So many of the pieces in the show feel nostalgic and centered on childhood memories. What’s the importance of that to you as curators and artists?

Sasha Vu: So much of this show is pulling from a deep-seated nostalgia that really comes from having roots here. It’s an accumulation of 20 to 40 years of being in the same place. Being able to pull from childhood is such a unique lens because there are so many people here who didn’t grow up here, who are transplants in various ways and will never see the city through the same lens that we see it. And this is kind of offering a peek into that world.

Meymey Lee: I felt nostalgia when I was like 17. Nostalgia is such a forced emotion when you grow up in San Francisco because the change has just been so rapid and incredible. And maybe that’s just the nature of cities. But also there was definitely a malicious edge to it, you know, watching the tech industry come in, watching so many working-class families leave — so many of our friends and family. There’s a lot of sadness. We wanted to honor the pride and the sadness and the joy we have here.

Celi Tamayo-Lee: And to romanticize the ’90s in San Francisco. It was coming off the coattails of the AIDS epidemic and the war on drugs. There was such a vivacious and growing queer community. I felt like my childhood was very infused with a lot of music and art and street festivals and free concerts in the park. I feel like it takes a lot more effort to find that and build that nowadays.

Colorful collage of bus tickets with text about Halloween in the Castro
A close-up of the family photos in tanea lunsford lynx's oral history audio installation, 'I Used to Live Here.' (Nastia Voynovskaya)

It seems like collaboration played a pretty big role on the show, in some of the pieces themselves and also in your process as the three curators. Could you tell me a little bit about that and how it relates to the spirit of this exhibit?

Meymey Lee: So much of this show has been really about looking around and realizing that I’m in community with so many amazing people, artists and educators and curators that don’t really have a place to shine. So many of the artists we’ve known since high school. I’ve known Sasha since I was five and Celi since middle school. Having these relationships that go really far back has definitely been the backbone and the saving grace. It’s been so amazing to see these wonderful people in a whole new light.

Celi Tamayo-Lee: I think it was also a beautiful process of learning about each other outside of just being friends. Mey was like, “You know what? Like, screw it. I’m just going to try and apply to [SOMArts’ Curatorial Residency Program]. Here is my vision.” And we were like, “OK, we will follow you.” A third of the gallery is pieces by Sasha. Sasha has just had that artistic ambition to bring a lot of her skills and vision to a single place. I was the admin dom in terms of, “Are we meeting deadlines? Are we crossing our t’s dotting our i’s?” Learning how to work together has also just been like a big part of community building.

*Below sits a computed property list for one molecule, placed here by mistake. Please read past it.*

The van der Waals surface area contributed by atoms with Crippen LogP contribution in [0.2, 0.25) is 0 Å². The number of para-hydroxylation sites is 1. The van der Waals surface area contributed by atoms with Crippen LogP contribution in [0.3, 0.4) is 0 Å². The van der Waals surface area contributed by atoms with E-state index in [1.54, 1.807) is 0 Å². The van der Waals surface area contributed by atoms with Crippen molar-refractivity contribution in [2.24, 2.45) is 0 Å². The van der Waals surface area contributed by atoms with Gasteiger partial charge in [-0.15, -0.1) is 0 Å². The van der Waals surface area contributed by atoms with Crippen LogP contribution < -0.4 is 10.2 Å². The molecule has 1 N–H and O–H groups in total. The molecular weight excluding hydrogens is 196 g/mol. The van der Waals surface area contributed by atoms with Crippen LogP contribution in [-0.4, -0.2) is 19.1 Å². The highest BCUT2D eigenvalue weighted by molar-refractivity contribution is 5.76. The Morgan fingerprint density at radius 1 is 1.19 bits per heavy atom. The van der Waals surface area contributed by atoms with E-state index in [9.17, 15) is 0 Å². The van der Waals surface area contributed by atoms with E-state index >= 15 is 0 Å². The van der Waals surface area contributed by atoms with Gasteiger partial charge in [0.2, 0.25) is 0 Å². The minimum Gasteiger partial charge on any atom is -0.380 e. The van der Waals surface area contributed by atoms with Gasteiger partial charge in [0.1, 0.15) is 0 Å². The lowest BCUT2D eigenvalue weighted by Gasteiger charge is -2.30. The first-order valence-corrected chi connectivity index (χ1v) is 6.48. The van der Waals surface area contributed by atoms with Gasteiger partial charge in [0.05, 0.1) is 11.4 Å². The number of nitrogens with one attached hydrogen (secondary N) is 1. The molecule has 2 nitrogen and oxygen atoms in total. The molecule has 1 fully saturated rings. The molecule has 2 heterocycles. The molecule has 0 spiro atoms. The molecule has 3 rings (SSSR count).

Sasha, could you tell me about the bus?

Sasha Vu: My initial idea was like, maybe we can laser cut a bus and paint it, like a mini bus. But Celi was able to call someone who knew somebody who was able to get us in touch with the SFMTA. And we were able to have the bus donated. That was a huge blessing, completely unexpected in so many ways. And it became the centerpiece of the show.

A lot of love and planning and time was poured into the bus. We’re showing our vision of the temple bus, the altar bus, the ultimate psychedelic bus experience. And in so many ways it’s the true bus, the bus of our deep consciousness. I did the exterior art on the bus. And Ling Ling [Lee], who is Mey’s sibling and my close friend, designed a lot of the interior. The bus is meant to be a transformative piece that really ties together all of the nostalgia of the past with the possibilities of the future.

Close-up view of plants and photographs in altar arrangement
A close-up shot of the altar aboard 'Altared SF' by Sasha Vu and Ling Ling Lee. The photo on the left features Alex Nieto, who was killed by San Francisco police in 2014. (Nastia Voynovskaya)

Before we wrap up, what are some of your favorite bus lines and destinations on them?

Meymey Lee: I’ll talk about the 44 because that’s basically how I met my best friend. She grew up in the Bayview. The 44 goes from the Bayview to Geary and California, it traverses the city. It’s such a journey. We would see each other in the morning, we would wait for the bus together after school. These were the moments that solidified our connection. She’s been my best friend for the past 15 years, and I really have the 44 to thank for that. And some locations along the 44 — Green Apple Books. Hing Wang Bakery on 9th and Judah. Yeah. Golden Gate Park. We would all go to the arboretum after school.

Sasha Vu: For me the line I took home was the K Ingleside. It travels a very foggy, liminal route unreached by a lot of other buses. I grew up in the Mission and Ingleside, but during high school my family was in Ingleside. I would take the bus from my house to Castro and I’d get a slice of pizza at Marcello’s. And then I would walk down to Dolores Park, where all the homies were.


‘Muni Raised Me’ is on view at SOMArts through April 9, 2023. Details here.